When a vendor learns that a customer has sought bankruptcy protection, its first concern is potentially
only recovering a small fraction of the indebtedness it is owed. Although that is frequently the outcome
for unsecured creditors, under certain circumstances the vendor may be able to recover a substantial portion of its debt by becoming a so-called “critical vendor”. This article explains what a critical vendor is and
how a vendor/trade creditor can seek to be approved as a critical vendor, which status can often mean the
difference between material versus minimal recoveries as an unsecured creditor.

Bankruptcy Code General Prohibition on Payment of Pre-Bankruptcy Unsecured Creditors Prior to Plan Confirmation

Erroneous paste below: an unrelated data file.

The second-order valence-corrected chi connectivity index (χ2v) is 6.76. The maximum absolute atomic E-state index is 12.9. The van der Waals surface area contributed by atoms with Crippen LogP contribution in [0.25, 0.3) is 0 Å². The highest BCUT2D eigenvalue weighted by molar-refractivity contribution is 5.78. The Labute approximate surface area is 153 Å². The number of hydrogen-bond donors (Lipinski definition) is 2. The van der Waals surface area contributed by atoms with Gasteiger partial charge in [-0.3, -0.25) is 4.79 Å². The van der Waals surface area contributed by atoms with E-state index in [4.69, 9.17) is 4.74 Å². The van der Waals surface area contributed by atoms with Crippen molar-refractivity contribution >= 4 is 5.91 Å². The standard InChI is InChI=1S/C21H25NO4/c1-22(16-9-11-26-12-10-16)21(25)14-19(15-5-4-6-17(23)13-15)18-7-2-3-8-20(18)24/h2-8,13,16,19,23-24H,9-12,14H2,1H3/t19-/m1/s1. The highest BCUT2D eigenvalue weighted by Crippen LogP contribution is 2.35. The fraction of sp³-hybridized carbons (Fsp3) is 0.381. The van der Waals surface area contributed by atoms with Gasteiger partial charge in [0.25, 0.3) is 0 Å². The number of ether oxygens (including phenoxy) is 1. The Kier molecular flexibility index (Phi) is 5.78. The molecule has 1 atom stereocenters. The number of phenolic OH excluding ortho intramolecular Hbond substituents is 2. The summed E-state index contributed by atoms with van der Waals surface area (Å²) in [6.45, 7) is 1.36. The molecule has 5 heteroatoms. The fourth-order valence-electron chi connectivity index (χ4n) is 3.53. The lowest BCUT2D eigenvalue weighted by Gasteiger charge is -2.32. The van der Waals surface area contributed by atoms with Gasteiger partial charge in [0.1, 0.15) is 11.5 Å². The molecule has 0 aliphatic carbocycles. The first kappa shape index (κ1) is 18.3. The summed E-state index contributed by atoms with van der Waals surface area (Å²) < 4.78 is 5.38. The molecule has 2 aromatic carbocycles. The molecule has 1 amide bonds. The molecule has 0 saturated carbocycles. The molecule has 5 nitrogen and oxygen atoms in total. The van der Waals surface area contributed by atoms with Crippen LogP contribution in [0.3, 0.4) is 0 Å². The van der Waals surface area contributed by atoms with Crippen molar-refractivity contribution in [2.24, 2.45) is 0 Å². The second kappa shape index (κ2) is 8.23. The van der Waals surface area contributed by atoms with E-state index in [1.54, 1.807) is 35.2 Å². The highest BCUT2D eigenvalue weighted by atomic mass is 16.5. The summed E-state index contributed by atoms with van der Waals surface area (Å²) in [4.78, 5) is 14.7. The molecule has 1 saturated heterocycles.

The Bankruptcy Code prohibits payments during the pendency of a Chapter 11 bankruptcy case of unsecured claims incurred or due and owing to such vendor prior to the bankruptcy filing until a Chapter 11
plan is confirmed – which can take months or even years (and even once a plan is confirmed, it can take
years until any recoveries are realized adequate to provide unsecured creditors any recovery). Furthermore, the Bankruptcy Code has a priority system that ranks general unsecured claims junior to claims for
such things as taxes, unpaid wages, claims on account of customer deposits and claims that arise during
the bankruptcy case. But there are situations where certain general unsecured creditors can and do get
paid ahead of other general unsecured creditors. One of those situations involves what are known as “critical vendors.”

Click here to view the full article